- You yourself don’t see many errors (such as misspellings) in the source.
- If the source is printed (or the source files contain images of printed pages), the print is dark and clear, so even small details, such as the distinction between a tilde and a macron (as in “ã” versus “ā”), can be ascertained.
- The format and structure are consistent, so it is always clear what is what. For example, in a consistent source, you might see that:
- Commas always separate synonyms, and semicolons always separate translations of distinct meanings.
- Punctuation marks that separate expressions (we call these delimiters) are never used as parts of expressions.
- Punctuation marks that group or classify text, such as parentheses, brackets, braces, slashes, and hyphens, are always used for the same purposes.
- Fonts and faces (bold, italic, sans-serif, etc.) are used consistently.
- Abbreviations are spelled and located consistently.
- The work adheres to prevailing lexicographic standards. For example:
- In English, verbs don’t start with “to” and nouns don’t start with “the”.
- In Hebrew and Arabic, vowels are unmarked.
- In Russian, stress is not marked.
- In tonal languages, the marking or non-marking of tone conforms to the standard practice.
- If there is a standard orthography for a language, the source uses it.
- In scripts with letter case, the author does not routinely start every expression with a capital letter (which would destroy the distinction between common words and proper names).
- Classifications (such as part of speech) are used normally.
- The source almost always translates expressions into expressions, rather than only into definitions. This attribute may not indicate high quality for most lexicographers, because they want translations that describe an expression’s meaning fully. But PanLex needs translations into expressions, in order to achieve its mission. So for us this is an important element of quality.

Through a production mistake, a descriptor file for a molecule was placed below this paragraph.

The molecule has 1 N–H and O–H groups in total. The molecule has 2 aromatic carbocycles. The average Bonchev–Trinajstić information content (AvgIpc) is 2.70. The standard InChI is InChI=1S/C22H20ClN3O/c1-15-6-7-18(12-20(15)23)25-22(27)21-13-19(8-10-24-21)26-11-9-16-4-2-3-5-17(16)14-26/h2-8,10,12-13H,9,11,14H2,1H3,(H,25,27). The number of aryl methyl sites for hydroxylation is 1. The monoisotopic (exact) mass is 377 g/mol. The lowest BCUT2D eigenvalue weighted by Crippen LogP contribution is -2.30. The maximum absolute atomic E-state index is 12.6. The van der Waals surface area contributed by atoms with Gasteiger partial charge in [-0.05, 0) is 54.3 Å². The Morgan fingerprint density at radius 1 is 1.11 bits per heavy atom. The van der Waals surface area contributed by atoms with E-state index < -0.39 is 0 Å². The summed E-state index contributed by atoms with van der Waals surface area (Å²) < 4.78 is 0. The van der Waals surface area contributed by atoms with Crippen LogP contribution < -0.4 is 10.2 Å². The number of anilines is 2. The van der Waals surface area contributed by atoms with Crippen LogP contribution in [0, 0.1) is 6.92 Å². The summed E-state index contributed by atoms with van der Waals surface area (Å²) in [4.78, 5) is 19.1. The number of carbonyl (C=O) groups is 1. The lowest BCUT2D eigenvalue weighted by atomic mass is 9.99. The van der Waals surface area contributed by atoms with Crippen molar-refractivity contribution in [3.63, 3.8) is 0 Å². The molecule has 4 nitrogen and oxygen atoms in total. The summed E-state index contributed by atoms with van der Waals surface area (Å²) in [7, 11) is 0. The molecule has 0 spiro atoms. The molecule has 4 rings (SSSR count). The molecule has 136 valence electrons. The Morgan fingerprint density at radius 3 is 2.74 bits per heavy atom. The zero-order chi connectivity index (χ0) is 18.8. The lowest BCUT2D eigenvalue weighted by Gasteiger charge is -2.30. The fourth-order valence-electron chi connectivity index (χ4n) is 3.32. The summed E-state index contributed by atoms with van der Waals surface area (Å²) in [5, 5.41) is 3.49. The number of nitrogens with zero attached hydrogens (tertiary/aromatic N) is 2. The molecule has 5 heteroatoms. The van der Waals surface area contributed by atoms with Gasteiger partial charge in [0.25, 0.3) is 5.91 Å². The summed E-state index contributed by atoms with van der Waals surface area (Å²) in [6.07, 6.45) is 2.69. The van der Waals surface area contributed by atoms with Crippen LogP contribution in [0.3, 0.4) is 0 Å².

A quality estimate is compulsory when you register a source. So, what if you haven’t even seen the source you are registering? Then use whatever information you have to estimate the quality. If you expect to need to revise the estimate after the source arrives, also mark the estimate as needing reconsideration.
In most cases, you should leave this blank. It will get filled in automatically.
This field exists because some sources are closely related to each other and are not really independent. Typical examples are bilingual dictionaries that contain two halves, translating in opposite directions. We treat those as two distinct sources, but they don’t deserve to be counted twice when they agree on facts, because it’s really the same author saying the same thing twice.
Group such sources together when you register them. Here’s how:
- Register one of the sources first (usually it’s whichever source appears first, if they’re in the same book). When you do so, in
othersay where in the book the source is located, such as “content = pp. 13–144 of book”.
- Copy that source (in PanLem) or duplicate the source task (in Wrike).
- Correct the new source’s label. Usually, if the first source was
aaa-bbb:Author, the second source will be
- Correct the page range under
- In PanLem, the value of
source—primaryremains the ID of the first source. In Wrike, enter the ID of the first source for “group”. This indicates that these two sources belong to a single group.
There is more information about multi-source books below, under
This is a field for miscellaneous facts. Among the facts that belong here are publisher’s ID facts (“A-374”), edition facts (“Third edition”) and the locations of the PanLex-related content (“content = pp. 24–69 of book”). In this last example, the “of book” or “of file” is meaningful, because a page range in the original book likely differs from the range of those pages in a PDF file that is made from the book.